Demography (2009) 46 (1): 193–202.
Published: 01 February 2009
... involves testing for i = i 1 = 0 in the following equation: yit = i + i yit 1 + j yit j j=1 k + it , (A1) where k is the maximum lag speci ed and it is a white noise series representing approxi- mation error. Given the short run of annual data, 1980 2002, I choose the smallest k con- sistent...
Journal Article
Demography (1989) 26 (4): 645–660.
Published: 01 November 1989
... the 35 observations from 1941-1975. Each parameter has been transformed into logarithmic form. In each reported equation, L represents the lag operator. LX(I) = X(t - 1), and e(t) is a white noise process. Numbers in parentheses below estimated coefficients are standard errors. Q is the Ljung-Box...
Journal Article
Demography (2021) 58 (2): 655–684.
Published: 01 April 2021
... regressions. I find that Blacks, and to some extent Hispanics, are more likely to report hardships than Whites and Asians, who are about equally likely to report hardships. Exploring results by nativity and citizenship status, I find that immigrants who became U.S. citizens are less likely than the native...
Includes: Supplementary data
Journal Article
Demography (1975) 12 (1): 57–66.
Published: 01 February 1975
... that one child is preferable to none, later that two are preferable to one, that three are preferable to two, and later that three are preferable also to four. In real life this process is distorted by consider- able noise, due to economic factors, twinning, infertility, failures in birth 65 control...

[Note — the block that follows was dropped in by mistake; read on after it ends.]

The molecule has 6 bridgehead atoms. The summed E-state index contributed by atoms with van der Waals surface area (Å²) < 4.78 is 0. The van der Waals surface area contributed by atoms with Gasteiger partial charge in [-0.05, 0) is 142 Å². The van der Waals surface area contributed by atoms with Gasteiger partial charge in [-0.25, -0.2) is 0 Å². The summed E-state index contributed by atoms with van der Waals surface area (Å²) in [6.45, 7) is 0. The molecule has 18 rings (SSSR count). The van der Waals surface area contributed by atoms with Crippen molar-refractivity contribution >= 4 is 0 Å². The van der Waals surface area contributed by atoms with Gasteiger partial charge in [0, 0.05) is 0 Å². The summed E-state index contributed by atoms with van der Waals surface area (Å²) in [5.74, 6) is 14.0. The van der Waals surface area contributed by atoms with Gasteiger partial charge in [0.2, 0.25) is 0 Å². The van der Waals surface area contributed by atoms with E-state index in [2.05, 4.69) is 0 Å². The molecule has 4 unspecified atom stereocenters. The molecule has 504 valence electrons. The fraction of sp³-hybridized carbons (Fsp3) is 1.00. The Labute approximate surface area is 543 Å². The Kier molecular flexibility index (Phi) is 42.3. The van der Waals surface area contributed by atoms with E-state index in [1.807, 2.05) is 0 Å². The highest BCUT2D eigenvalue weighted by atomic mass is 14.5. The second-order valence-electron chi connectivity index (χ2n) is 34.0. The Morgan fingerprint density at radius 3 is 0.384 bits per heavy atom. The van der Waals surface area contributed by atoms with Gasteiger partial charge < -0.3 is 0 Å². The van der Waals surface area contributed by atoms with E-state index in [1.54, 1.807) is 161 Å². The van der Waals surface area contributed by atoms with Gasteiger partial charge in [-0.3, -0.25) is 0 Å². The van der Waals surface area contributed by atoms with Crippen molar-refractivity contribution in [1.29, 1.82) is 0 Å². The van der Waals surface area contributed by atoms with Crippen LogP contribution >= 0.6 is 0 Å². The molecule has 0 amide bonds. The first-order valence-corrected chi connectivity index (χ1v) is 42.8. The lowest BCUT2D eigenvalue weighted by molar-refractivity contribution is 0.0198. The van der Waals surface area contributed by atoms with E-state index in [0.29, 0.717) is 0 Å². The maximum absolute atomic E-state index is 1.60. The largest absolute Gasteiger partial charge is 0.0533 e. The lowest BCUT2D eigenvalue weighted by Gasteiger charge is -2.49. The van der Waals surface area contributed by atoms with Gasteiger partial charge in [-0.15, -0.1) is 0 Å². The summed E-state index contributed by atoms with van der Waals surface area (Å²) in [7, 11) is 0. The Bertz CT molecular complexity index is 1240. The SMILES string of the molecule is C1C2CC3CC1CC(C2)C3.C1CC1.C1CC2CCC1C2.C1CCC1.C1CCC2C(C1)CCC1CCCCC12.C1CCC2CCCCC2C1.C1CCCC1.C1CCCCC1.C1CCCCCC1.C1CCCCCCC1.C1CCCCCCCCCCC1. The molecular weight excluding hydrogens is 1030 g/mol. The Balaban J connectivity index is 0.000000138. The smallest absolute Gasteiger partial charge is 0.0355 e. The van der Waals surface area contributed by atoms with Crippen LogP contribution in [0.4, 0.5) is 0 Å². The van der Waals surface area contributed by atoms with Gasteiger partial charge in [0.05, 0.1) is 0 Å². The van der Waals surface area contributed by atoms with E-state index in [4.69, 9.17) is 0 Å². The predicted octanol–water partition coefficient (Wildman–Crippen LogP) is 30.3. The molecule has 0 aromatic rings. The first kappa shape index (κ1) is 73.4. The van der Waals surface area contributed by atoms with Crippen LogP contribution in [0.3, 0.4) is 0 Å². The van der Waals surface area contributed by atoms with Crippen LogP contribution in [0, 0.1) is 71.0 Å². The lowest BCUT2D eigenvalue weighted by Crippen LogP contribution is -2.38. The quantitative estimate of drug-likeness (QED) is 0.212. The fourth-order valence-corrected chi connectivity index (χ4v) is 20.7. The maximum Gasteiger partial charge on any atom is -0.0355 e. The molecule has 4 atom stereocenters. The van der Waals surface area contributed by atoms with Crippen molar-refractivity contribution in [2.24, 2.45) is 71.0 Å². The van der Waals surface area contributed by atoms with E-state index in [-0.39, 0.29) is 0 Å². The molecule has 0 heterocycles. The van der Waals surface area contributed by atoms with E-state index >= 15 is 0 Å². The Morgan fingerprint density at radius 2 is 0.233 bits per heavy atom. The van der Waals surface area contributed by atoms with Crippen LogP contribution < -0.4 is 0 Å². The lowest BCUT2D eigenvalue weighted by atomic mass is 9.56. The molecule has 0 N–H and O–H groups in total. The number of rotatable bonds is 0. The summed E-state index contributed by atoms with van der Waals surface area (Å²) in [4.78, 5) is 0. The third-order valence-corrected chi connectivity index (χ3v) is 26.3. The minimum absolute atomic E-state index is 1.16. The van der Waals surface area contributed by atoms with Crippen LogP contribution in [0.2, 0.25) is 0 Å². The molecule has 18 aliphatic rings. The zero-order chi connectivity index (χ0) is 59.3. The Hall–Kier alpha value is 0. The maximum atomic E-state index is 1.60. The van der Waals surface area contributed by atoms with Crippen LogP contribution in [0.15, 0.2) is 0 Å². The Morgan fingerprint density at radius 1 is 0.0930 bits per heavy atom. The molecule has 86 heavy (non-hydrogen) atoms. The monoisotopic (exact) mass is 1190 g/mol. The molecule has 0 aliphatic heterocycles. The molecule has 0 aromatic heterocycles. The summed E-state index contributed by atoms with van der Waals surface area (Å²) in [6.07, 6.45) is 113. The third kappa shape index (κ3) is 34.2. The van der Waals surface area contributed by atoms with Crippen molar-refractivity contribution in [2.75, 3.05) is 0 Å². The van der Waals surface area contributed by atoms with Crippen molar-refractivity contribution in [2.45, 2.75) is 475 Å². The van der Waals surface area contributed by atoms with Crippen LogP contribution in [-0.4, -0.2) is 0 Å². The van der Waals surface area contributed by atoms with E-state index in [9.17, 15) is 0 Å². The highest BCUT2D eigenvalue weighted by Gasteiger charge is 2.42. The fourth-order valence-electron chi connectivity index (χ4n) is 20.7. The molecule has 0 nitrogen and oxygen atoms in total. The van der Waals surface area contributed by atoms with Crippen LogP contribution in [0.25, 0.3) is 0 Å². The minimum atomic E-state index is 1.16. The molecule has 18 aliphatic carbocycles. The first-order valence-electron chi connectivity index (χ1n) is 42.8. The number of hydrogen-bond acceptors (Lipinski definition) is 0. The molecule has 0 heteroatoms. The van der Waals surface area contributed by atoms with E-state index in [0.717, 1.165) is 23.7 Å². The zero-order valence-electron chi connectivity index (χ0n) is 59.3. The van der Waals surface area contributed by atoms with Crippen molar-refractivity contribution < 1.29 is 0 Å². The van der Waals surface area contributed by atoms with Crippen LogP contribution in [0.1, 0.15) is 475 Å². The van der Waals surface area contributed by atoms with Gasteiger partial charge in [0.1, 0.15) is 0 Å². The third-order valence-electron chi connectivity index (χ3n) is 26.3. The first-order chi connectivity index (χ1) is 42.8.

Journal Article
Demography (2014) 51 (4): 1251–1270.
Published: 06 June 2014
..., the healthy caregiver hypothesis does not preclude the need for leisure-time physical activity. Physical activity performed as a part of the caregiving process may not act as a mediator of caregiving stress; and to the extent that stress acts as a risk factor to a caregiver’s mental and physical health...
Journal Article
Demography (2011) 48 (4): 1347–1375.
Published: 13 August 2011
... studies suggested that the differences originate at least in part in differences in genes, perhaps related to the process of twinning (e.g., Hall 2003 ; Kondo et al. 2002 ; Lubinsky and Hall 1991 ), and not just in the environment in the womb. For such reasons, within–MZ twins estimates may not control...
Journal Article
Demography (2021) 58 (4): 1197–1221.
Published: 01 August 2021
... exclusionary tone and focus on renter characteristics, predominate in advertisements in majority non-White neighborhoods. In contrast, words in advertisements in majority White neighborhoods convey a more neutral or welcoming tone and a focus on the general rental application process; examples include...
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Includes: Supplementary data
Journal Article
Demography (2020) 57 (2): 653–674.
Published: 13 March 2020
... of a displacement process by which economically disadvantaged residents are forcibly mobile, and economically advantaged and White locals rebuild rather than relocate. To make sense of demographic change after natural hazards, I advance an unequal replacement of social vulnerability framework that considers hazard...
Includes: Supplementary data
Journal Article
Demography (2024) 61 (3): 711–735.
Published: 01 June 2024
... States has changed over time. Identifying the timing of such change across states can offer insights into the underlying processes that generate Black–White inequality. In this study, we use integrated nested Laplace approximation models to simultaneously account for spatial and temporal features...
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Includes: Supplementary data
Journal Article
Demography (1997) 34 (3): 429–441.
Published: 01 August 1997
... disappeared by the early 1980s. According to chi-square tests, the contextual indepen- dent variables of interest add considerable power to all the African American models (p < .001), but to none ofthe white models (p < .05). Clearly the structural processes considered exert a much stronger impact on African...